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Nuns report * Taliban attack * Happy Hanukkah : Tuesday’s Roundup

The Vatican releases its report on U.S. nuns. The Taliban kill more than 100 Pakistani school children. And tonight is the first night of Hanukkah.

Sufganyiot -- or donuts, in Hebrew. They are one of the oil-rich foods eaten during Hanukkah, the Jewish Festival of Lights, to remember the story of how the ancient Maccabees had oil enough to light the menorah for one night, but it miraculously lasted for eight.
Sufganyiot -- or donuts, in Hebrew. They are one of the oil-rich foods eaten during Hanukkah, the Jewish Festival of Lights, to remember the story of how the ancient Maccabees had oil enough to light the menorah for one night, but it miraculously lasted for eight.

Sufganyiot — or donuts, in Hebrew. They are one of the oil-rich foods eaten during Hanukkah, the Jewish Festival of Lights, to remember the story of how the ancient Maccabees had oil enough to light the menorah for one night, but it miraculously lasted for eight.

Nuns get a report card: B+

No, the Vatican didn’t really grade American nuns in their long-awaited report. But if they had, it might have been a high B. Released today, the report is the conclusion of an investigation begun under Pope Benedict XVI because some U.S. bishops and Vatican officials thought our U.S. sisters too feminist in their outlook and too lax on doctrine, particularly in regards to church teachings on abortion and homosexuality.

But Sister Sharon Holland, president of the Leadership Council of Women Religious said of the report:

It is not a document of blame or simplistic solution . . . One can read the text and feel appreciated and trusted to carry on.

Taliban attacks Pakistani school, killing more than 100 children

In the worst terrorist attack in Pakistan in years, Taliban militants stormed a school in Peshawar, and killed at least 126 people, most of them children. This slide show from the New York Times is evocative but not gory. A Taliban spokesman said the group attacked to retaliate against government raids of Taliban hideouts in North Waziristan.

Australians stand with Muslims

After a self-declared Muslim preacher took 17 hostages in a Sidney cafe, and the stand-off ended Monday with three people dead, some Australians started a campaign to protect Muslims who fear a backlash. It began with a non-Muslim woman named Rachael Jacobs, who offered to sit beside a hijab-wearing woman who was too scared to wear it while riding a train.

Now more than 280,000 people have tweeted under the #illridewithyou hashtag, which hit the top spot on Twitter in the U.S.

Happy Hanukkah, Chanukkah, Hanukka

Hanukkah begins at sundown tonight, and for the occasion, I gift you with the Maccabeats’ new Hanukkah song, a take-off on pop star Meghan Trainor’s  “All About the Bass.”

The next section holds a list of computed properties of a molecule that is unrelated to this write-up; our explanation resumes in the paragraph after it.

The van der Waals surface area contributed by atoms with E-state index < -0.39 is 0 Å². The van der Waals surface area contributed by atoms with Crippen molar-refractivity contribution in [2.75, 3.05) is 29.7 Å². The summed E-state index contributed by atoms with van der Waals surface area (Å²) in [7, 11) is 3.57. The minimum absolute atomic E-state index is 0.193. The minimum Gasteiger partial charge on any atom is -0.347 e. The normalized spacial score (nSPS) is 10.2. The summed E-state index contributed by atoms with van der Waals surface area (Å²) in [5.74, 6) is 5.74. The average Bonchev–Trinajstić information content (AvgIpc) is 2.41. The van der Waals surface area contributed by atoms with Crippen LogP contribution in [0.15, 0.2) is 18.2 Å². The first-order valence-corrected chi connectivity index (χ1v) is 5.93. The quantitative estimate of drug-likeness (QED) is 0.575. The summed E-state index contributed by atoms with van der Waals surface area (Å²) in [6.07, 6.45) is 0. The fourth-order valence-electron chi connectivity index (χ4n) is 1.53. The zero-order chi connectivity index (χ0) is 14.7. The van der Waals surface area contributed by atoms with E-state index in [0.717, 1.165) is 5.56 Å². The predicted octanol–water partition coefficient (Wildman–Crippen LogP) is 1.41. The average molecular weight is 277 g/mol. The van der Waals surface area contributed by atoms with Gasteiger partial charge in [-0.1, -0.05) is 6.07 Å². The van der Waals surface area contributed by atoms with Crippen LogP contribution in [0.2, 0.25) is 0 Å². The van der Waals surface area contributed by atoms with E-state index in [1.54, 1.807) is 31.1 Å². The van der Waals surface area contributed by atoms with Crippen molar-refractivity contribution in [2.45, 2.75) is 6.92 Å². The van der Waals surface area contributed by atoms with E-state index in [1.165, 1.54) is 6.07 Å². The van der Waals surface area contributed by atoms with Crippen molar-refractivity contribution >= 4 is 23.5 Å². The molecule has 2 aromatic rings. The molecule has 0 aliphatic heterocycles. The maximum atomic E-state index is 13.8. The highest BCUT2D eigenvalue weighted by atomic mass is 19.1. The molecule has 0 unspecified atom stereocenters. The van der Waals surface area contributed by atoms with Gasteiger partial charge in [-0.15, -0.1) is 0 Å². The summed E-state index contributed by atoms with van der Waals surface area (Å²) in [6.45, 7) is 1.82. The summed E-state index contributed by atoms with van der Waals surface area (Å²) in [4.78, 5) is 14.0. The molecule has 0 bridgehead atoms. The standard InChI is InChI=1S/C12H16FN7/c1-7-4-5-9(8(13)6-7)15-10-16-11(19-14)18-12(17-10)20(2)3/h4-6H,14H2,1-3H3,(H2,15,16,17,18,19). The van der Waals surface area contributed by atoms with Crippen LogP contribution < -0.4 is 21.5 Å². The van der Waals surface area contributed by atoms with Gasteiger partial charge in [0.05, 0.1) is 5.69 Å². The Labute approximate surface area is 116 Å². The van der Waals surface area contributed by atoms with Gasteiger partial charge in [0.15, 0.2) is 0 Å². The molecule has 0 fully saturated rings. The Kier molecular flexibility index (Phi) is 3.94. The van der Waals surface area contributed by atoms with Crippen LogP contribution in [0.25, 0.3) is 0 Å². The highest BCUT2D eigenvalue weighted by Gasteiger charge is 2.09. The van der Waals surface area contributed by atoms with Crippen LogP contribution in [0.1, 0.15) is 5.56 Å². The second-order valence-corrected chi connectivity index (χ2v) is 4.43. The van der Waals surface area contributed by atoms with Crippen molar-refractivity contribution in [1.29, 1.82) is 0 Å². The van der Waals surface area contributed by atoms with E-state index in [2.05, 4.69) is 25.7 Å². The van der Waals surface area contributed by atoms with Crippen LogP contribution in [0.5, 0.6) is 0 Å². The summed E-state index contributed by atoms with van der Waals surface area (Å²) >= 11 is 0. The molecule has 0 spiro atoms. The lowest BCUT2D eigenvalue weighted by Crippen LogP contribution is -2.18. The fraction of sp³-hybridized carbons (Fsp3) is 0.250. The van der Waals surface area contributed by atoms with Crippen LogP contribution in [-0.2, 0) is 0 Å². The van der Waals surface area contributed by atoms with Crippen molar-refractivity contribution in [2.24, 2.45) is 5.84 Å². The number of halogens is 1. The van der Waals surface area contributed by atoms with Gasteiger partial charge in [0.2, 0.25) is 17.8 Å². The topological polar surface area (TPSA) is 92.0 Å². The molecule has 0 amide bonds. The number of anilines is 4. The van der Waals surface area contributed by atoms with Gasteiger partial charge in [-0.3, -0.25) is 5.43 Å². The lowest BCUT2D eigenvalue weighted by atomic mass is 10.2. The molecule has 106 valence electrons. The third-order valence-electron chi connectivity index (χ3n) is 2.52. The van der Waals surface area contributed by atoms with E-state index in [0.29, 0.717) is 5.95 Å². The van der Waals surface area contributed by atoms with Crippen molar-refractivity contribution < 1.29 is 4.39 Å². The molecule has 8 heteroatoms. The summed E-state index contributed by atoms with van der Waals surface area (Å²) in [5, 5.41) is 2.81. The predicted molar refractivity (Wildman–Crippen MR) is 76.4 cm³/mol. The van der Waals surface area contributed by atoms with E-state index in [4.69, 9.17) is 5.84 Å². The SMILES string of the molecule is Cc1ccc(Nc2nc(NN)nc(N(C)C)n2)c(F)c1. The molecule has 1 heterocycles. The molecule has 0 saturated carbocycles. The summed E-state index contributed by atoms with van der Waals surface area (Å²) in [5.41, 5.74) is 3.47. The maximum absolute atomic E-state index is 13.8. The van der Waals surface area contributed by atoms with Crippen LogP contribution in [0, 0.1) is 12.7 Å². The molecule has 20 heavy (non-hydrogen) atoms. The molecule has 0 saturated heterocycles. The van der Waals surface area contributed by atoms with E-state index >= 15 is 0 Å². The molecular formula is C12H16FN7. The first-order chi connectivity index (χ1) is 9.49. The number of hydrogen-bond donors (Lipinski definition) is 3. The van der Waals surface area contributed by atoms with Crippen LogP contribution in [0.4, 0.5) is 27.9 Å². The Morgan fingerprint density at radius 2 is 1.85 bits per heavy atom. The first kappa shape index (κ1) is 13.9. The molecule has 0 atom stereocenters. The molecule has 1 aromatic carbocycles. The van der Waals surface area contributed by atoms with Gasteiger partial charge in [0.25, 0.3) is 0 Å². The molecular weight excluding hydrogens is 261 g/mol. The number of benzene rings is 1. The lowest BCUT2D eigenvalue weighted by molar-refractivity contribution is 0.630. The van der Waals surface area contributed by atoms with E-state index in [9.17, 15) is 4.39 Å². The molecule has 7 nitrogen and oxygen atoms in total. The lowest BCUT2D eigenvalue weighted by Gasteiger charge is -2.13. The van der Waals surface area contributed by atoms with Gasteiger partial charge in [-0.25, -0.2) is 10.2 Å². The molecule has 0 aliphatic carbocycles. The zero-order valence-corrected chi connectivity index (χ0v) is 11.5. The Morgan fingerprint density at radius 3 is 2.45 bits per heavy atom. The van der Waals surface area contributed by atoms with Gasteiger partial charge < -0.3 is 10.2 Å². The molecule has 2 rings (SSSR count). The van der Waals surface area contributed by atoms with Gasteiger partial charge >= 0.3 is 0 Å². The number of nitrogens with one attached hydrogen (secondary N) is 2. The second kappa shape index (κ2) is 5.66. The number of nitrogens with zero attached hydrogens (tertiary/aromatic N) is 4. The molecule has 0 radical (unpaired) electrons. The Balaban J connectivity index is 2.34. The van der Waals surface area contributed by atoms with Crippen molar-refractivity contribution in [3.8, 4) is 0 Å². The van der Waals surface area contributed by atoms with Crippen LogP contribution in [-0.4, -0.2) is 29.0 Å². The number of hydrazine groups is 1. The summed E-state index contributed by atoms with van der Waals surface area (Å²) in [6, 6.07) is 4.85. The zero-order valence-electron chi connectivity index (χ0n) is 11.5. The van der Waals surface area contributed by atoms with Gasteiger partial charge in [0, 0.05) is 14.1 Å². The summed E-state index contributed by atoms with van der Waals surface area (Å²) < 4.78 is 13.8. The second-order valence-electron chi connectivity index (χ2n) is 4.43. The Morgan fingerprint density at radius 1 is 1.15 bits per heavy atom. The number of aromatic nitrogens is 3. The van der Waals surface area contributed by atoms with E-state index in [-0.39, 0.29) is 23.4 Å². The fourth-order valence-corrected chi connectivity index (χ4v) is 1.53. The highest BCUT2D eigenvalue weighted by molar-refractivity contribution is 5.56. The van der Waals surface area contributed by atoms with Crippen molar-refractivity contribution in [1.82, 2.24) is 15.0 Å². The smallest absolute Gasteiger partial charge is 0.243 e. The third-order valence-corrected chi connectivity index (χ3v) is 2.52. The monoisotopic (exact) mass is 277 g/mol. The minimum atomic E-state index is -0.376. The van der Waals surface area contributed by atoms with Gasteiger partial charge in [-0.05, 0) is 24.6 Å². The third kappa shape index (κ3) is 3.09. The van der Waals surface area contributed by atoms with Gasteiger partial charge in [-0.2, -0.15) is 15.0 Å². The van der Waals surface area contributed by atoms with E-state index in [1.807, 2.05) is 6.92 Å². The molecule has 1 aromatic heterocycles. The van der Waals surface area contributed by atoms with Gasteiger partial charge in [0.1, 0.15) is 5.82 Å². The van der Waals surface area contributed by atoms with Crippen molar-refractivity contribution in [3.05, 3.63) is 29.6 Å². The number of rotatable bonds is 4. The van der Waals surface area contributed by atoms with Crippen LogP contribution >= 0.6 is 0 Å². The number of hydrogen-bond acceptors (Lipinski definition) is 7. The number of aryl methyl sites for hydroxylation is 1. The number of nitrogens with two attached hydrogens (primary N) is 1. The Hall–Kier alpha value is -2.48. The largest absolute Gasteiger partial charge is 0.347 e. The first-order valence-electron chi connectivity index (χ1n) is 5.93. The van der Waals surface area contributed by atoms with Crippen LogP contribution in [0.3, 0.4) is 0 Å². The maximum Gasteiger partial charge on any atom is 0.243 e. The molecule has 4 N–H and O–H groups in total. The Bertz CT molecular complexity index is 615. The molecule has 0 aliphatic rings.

It’s “All About That Neis,” — “neis” being the Hebrew word for “miracle.” Best line:

Oh my bubbe she told me it’s not about the food you fry. Faith, family, freedom, we celebrate for eight nights.

One more thing re. Hanukkah: if there’s anything you don’t understand about the holiday, including why it’s spelled with two k’s, read my Festival of Lights primer.

Not-so-moral Mondays

In North Carolina this year, “Moral Monday” marchers once a week descended on the State House to protest cuts in services to education and the poor. In Dresden, Germany, on Mondays, protesters march against immigrants and Islam. Reuter’s Stephen Brown writes about the dilemma for Chancellor Angela Merkel, who is at once trying to combat rising hate crimes and to placate a populous increasingly impatient with Germany’s relatively lax immigration policy.

Vatican presses U.S. on Guantanamo

Meeting with Secretary of State John Kerry, his Vatican counterpart, Cardinal Pietro Lombardi,  asked for an “adequate humanitarian solution” for prisoners held at the Guantanamo Bay detention center, reflecting Pope Francis’ outspokeness about prisoners’ rights. The request comes on the heels of the release of the Senate Intelligence Committee’s report detailing CIA abuse of suspects as it fought the War on Terror.

Dolan breaks with ‘Priests for Life’

New York Cardinal Timothy Dolan has cut ties with “Priests for Life,” the anti-abortion group founded by the Rev. Frank Pavone, who has miffed many a bishop by refusing to accept church authority over his organization and by keeping its finances less than transparent.

Our new favorite title: rabbi ambassador

Rabbi David Saperstein, director of the Religious Action Center of Reform Judaism, preaches at a Washington, D.C., service in 2002.

Rabbi David Saperstein, director of the Religious Action Center of Reform Judaism, preaches at a Washington, D.C., service in 2002.

The Senate confirmed Rabbi David Saperstein, a seasoned civil rights and religious freedom activist with a law degree to boot, as ambassador at large for international religious freedom. This makes him the first non-Christian to hold the job. Mark Silk explains why 34 Republicans voted against him.

Ebola puts a damper on Christmas

To slow infection rates, the government of Sierra Leone has banned Christmas celebrations – and New Year’s fetes too. Nearly 30 percent of the nation’s 6 million people are Christian, reports our correspondent in Africa, Fredrick Nzwili.

Bonus tracks

Iowa beef providers contest charges that they falsely marketed meat as halal.

Denmark tries a softer touch with returning ISIS fighters. 

‘Angel Fund’ priest sentenced to 12 months for theft.

German investors turning “Hitler’s Cancun” in a new vacationland.

Best of the rest from RNS bloggers

Brian Pellot on hate campaigns against atheists, humanists and liberals.

Jonathan Merritt on whether the campaign against the Exodus movie is working.

Eliel Cruz on a Christian father’s letter to his lesbian daughter.

Happy Hanukkah y’all,

Lauren Markoe